Florida Credit Card Fraud Lawyer
Credit card fraud is a very serious offense that can be charged as a federal offense or a state crime. Of course, some people intentionally commit this crime by stealing a credit card or by forging someone’s signature. Unfortunately, sometimes an honest mistake can also result in credit card fraud. For example, if someone makes a mistake on a credit card application and the creditor later learns of that mistake, they may think it was done intentionally and move forward with accusations of credit card fraud. Fortunately, there are defenses to these charges and our Florida credit card fraud lawyer can advise on what those are.
What is Credit Card Fraud?
The state law and federal law that outlines credit card fraud largely mirror each other. This type of fraud can be broken down into two different types. The first is account takeover, which involves using another person’s credit card when it was obtained unlawfully, forged, or a person knowing lied about having permission from the cardholder to use it.
The act of taking someone else’s credit card without their knowledge or permission is not enough to constitute credit card fraud. The prosecution must prove that you took the card and used it to buy something, defrauding a business owner in the process. There are a number of factors that contribute to the type of charges a person will face, and the seriousness of those charges. These include the number of times the card was used, and the value of the goods obtained through credit card fraud.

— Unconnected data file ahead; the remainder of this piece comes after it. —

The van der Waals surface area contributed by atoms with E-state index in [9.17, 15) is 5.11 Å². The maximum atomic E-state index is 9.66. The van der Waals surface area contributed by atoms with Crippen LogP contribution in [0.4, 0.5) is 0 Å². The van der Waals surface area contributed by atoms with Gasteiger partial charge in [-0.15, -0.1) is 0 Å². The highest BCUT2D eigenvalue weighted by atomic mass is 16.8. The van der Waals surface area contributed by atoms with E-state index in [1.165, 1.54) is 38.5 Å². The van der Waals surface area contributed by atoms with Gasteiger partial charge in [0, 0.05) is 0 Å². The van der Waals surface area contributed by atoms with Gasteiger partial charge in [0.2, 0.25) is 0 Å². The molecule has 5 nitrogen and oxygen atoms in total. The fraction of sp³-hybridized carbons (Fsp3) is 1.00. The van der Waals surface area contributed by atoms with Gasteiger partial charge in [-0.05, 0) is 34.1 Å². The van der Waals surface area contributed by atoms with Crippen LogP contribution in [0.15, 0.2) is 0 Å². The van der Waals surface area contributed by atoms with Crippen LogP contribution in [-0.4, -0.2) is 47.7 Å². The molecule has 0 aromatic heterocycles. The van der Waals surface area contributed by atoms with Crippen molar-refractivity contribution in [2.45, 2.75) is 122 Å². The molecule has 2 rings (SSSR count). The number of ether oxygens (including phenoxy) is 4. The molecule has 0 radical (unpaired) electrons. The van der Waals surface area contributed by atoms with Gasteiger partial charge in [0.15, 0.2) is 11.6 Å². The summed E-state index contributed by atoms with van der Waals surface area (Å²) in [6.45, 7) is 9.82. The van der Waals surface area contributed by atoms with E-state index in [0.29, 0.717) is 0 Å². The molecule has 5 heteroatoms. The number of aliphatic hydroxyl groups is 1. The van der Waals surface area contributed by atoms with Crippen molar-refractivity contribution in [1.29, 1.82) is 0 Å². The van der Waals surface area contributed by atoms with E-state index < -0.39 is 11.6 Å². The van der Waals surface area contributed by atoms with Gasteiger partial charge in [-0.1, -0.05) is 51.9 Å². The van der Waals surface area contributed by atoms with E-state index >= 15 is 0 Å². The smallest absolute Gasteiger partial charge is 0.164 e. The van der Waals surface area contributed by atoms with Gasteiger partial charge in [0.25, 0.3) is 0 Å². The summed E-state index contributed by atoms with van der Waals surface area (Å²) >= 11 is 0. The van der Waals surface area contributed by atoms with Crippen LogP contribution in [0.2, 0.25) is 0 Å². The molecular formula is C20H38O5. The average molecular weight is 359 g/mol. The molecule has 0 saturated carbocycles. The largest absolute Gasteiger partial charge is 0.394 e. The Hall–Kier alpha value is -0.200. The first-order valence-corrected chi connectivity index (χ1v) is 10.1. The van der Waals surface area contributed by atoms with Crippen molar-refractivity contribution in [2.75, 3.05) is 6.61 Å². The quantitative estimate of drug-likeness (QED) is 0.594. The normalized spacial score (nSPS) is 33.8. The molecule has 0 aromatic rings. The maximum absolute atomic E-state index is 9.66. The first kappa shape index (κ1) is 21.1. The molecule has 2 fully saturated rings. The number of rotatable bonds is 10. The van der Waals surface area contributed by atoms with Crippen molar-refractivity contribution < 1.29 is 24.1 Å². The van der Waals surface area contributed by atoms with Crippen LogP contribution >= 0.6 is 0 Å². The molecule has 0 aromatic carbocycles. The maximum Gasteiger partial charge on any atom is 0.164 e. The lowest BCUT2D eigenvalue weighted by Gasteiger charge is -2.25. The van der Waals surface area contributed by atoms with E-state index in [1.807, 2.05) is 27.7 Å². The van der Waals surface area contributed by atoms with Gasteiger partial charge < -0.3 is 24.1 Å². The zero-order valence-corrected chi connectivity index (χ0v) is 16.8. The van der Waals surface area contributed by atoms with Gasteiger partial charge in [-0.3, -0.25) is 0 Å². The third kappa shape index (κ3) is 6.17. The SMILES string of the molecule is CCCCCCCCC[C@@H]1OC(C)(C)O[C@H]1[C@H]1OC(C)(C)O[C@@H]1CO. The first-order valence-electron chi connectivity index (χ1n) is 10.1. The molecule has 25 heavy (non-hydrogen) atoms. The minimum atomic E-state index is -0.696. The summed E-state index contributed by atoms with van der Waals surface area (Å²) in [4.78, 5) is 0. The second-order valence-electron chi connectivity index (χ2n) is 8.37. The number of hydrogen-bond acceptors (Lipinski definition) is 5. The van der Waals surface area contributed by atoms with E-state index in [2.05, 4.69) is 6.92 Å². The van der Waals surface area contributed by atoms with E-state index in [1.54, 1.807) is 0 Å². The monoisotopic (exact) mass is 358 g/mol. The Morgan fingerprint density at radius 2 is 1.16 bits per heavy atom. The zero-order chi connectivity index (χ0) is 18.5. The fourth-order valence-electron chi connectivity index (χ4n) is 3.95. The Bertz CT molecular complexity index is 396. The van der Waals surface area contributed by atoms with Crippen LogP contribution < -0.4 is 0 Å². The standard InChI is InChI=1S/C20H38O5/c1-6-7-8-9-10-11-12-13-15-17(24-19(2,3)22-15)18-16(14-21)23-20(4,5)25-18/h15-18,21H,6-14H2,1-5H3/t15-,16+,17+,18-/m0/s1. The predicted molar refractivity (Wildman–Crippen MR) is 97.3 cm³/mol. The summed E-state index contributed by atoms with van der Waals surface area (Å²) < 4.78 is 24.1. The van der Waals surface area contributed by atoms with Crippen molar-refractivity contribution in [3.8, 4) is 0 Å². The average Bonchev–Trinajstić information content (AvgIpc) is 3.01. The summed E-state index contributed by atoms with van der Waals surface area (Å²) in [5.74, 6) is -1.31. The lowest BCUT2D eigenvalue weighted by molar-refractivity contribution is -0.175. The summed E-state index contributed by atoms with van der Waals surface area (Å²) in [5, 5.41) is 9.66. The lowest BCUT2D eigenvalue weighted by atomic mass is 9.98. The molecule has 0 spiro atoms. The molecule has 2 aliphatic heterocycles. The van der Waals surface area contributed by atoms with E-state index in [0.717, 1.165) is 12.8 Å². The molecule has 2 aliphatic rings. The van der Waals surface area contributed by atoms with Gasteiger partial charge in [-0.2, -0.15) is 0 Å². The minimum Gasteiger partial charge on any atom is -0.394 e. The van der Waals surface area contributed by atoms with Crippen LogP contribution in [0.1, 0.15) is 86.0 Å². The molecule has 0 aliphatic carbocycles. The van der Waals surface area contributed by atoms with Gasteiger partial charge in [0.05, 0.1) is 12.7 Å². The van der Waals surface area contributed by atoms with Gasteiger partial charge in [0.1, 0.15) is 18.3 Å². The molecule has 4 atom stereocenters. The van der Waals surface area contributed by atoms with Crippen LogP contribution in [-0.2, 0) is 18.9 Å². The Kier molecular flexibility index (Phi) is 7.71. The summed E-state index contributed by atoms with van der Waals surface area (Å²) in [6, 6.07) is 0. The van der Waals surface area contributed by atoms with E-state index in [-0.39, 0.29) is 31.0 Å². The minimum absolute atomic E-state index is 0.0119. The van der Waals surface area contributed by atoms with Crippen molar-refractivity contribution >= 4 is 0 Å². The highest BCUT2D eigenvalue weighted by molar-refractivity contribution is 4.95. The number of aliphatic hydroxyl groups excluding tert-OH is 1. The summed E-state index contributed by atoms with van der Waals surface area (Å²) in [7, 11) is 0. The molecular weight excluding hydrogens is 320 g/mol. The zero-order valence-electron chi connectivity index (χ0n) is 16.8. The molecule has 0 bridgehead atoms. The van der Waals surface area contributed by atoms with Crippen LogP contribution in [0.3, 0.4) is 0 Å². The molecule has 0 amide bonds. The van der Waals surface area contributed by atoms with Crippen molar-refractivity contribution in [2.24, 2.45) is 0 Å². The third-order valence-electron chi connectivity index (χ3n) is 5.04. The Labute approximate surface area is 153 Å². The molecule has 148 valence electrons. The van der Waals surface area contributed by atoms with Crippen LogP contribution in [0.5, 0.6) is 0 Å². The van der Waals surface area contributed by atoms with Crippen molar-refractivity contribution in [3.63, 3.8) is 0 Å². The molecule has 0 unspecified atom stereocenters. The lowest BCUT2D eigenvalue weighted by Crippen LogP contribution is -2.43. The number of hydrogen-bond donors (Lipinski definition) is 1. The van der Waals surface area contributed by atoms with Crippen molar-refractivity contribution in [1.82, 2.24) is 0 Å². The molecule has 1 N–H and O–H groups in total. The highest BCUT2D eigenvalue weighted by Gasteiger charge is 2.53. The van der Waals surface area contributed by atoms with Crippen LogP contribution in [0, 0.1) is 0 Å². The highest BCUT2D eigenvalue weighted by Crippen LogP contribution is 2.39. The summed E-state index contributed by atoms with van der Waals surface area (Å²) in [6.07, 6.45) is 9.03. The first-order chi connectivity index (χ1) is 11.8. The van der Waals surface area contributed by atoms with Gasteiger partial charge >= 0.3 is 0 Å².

Credit Card Fraud Penalties
It it is found that someone used a credit card fraudulently less once or twice in a six-month period, or the items purchased using a credit card were valued below $100, the offense is considered a misdemeanor under state law. The penalties for this offense are one year in jail, a probationary period of no longer than one year, and a $1,000 fine. If the credit card was used more than twice in a six-month period, or the value of the goods was over $100, the offense is considered a third degree felony. Penalties for those convicted include up to five years in prison, a probationary period of five years, and a fine up to $5,000.
Credit Card Fraud Defenses
Things may seem hopeless if you have been charged with credit card fraud, but there are defenses you may be able to use. If you can show you had the consent of the cardholder, that can serve as a defense. Also, if you did not realize the credit card was not yours when you used it, that can also be used as a defense in your case.
Call Our Credit Card Fraud Lawyer in Florida Today
At O’Mara Law Group, our Florida credit card fraud lawyer knows how common credit card fraud has become, but also knows that not everyone facing charges is guilty. If you have been charged, call us today at 407-634-6604 or contact us online to schedule a consultation and to learn more about the defenses available